Serious Eats: Talk
Why do martinis taste better in bars?
I unabashedly love a dry gin martini. Beefeater, with a bleu cheese olive if you got it. When done well, it's ice cold, with just a couple small shards of ice floating on top, a perfectly clean and cool reminder of all that is civilized in this world.
Here's my problem: I want to make my favorite cocktail at home. I think I'm close. I follow the classic Alton Brown martini recipe. 0.5 oz of dry vermouth go into a shaker with ice. Swirl vigorously to coat the ice, and pour out the excess vermouth. Pour in 2.5 oz beefeater gin. I've both stirred and shaken, and this distinction doesn't seem to make any difference. Pour out over a frozen/not frozen (again, the distinction hasn't seemed to matter) martini glass with a single olive in the bottom, and consume.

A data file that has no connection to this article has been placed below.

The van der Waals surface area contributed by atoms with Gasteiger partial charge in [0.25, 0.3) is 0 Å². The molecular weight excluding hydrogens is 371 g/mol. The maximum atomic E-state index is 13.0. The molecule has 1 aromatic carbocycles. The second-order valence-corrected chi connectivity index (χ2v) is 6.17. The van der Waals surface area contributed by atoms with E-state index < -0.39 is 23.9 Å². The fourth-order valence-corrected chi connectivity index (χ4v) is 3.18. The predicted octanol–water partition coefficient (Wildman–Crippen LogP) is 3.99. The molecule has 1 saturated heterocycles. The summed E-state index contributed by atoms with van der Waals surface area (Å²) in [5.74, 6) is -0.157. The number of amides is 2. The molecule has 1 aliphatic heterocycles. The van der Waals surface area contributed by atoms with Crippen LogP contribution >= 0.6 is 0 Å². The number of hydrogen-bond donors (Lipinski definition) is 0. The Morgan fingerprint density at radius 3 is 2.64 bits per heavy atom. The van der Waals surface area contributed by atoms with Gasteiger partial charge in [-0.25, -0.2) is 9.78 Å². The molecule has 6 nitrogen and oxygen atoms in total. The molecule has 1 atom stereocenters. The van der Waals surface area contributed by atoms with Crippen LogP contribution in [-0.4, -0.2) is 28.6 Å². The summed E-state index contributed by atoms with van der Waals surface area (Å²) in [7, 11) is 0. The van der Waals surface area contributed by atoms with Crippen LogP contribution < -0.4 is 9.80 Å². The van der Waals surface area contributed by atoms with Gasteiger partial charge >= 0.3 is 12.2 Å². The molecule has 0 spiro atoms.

Here's the thing: my martini always tastes a little better in a good bar. Cleaner, colder, nicer somehow. I've made a dozen or more martinis this week (rough life, I know), and can't seem to get it right, nor find a solution online. I'm no bartender, so I assume there is knowledge that eludes me on the making of a good martini.
Barkeeps/martini enthusiasts of the world, I implore you: how do you make a top shelf, bar-quality dry gin martini? Is the answer the ice? Mine are whole cubes, which don't seem to shard easily. Is it that my shaker is a strainer shaker, rather than a Boston shaker? Is it that my brand of vermouth isn't the industry standard in bars? I use martini rossi because it's available. Am I missing something entirely? This cocktail is fast becoming my white whale, and ain't nobody got time to chase white whales if it can be avoided. Any tips much appreciated. Thanks!